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School of Nursing
College of Health
Where we are and how we got here: An institutional ethnography of the Nurse Safe Staffing Project in New Zealand
The research seeks to contribute to knowledge about why nurse safe staffing remains unresolved in NZ and elsewhere. To understand why this is I am talking with nurses at the bedside because they are who nurse safe strategies aim to benefit most (along with patients). I am also talking with people who implement safe staffing at the DHB level, and people who design safe staffing strategies. I am then mapping the work of all of these people, the relationships between their work and the context in which this work is taking place (the health sector environment). Results so far indicate clinical complexity, social and political complicators and competing tensions between professional values and management based practices in hospitals and wards. The outcomes of the research will be empirical descriptions of what is actually happening for people in their everyday work on safe staffing, as well as recommendations about how existing safe staffing strategies might be improved, and/or new ones developed.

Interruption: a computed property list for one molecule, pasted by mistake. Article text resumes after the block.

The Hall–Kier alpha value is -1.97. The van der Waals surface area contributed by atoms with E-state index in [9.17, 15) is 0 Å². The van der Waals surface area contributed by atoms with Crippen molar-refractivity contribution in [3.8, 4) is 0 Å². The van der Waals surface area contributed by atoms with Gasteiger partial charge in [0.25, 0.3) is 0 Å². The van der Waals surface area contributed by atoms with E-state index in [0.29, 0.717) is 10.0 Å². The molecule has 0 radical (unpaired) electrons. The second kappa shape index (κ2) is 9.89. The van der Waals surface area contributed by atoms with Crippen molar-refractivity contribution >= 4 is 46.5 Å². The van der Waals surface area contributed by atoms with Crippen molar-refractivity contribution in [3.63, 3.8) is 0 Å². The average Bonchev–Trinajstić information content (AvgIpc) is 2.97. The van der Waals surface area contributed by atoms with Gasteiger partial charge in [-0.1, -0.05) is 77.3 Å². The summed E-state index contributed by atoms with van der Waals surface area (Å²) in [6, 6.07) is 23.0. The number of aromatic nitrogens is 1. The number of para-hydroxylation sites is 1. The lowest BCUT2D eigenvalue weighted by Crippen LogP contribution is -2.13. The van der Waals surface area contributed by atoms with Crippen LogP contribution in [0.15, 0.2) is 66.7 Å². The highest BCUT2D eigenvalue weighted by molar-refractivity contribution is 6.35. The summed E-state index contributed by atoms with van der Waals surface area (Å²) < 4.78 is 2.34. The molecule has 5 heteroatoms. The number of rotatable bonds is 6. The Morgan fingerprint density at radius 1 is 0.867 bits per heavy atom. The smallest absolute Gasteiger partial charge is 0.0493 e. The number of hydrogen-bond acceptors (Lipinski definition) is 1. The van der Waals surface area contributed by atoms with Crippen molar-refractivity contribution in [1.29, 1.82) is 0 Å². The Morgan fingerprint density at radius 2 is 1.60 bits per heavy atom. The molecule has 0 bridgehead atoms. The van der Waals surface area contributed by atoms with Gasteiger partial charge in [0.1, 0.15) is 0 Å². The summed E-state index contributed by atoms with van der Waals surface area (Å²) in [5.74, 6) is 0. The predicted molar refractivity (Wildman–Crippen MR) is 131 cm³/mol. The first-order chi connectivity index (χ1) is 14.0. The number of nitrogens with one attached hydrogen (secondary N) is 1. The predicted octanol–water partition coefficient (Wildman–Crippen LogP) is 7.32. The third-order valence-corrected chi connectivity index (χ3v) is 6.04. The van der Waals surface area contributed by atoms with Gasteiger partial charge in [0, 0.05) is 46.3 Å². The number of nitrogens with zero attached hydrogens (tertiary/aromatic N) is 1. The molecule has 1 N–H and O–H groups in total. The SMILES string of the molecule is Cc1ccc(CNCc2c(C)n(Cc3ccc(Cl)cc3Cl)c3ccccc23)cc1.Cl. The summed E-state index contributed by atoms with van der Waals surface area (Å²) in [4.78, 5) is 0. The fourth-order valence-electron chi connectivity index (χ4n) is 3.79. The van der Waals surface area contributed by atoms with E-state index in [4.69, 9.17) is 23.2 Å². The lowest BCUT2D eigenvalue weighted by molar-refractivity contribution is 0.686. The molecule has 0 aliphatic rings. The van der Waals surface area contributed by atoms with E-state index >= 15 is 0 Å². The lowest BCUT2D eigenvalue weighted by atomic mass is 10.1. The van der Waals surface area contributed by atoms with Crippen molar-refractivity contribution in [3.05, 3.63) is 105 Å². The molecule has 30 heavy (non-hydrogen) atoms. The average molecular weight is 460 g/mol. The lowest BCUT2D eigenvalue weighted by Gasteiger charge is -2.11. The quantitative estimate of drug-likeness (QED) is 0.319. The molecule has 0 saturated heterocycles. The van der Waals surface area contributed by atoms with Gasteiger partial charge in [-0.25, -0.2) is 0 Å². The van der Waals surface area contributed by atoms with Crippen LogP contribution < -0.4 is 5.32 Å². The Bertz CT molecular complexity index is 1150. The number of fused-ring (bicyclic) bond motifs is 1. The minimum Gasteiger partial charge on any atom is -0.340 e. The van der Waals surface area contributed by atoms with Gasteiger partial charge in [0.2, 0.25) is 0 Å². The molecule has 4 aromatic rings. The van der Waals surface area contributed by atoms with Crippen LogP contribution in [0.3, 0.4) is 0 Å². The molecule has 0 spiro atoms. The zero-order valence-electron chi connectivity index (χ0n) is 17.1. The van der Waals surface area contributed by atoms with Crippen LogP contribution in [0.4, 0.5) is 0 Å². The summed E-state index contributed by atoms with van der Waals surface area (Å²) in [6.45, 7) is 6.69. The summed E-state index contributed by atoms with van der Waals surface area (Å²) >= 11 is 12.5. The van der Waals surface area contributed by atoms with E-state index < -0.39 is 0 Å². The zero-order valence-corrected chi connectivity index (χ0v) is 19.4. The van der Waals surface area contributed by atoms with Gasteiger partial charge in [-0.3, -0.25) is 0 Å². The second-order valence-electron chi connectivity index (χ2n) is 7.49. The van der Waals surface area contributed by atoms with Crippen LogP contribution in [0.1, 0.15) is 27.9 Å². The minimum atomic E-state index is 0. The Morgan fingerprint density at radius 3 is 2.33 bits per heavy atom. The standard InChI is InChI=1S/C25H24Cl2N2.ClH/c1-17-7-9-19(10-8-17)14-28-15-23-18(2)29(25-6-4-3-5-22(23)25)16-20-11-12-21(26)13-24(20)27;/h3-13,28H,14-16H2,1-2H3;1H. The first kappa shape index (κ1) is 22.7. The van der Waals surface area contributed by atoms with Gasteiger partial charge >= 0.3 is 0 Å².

This research is particularly important to bedside nurses in NZ (and elsewhere) because it examines the social and political environment of health and how this affects nurse safe staffing.
Stakeholders invested in nurse safe staffing - this includes bedside nurses and nurses in other roles across the health sector who are engaged in designing and implementing nurse safe staffing strategies.
I live in the Bay of Plenty and I am doing my PhD as a distance student I chose Massey because I achieved my master's at Massey, and in order to secure supervisors with expertise relevant to my topic. Once my PhD project is finished I would like to continue to work on patient safety and nurse staffing.
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Last updated on Tuesday 04 April 2017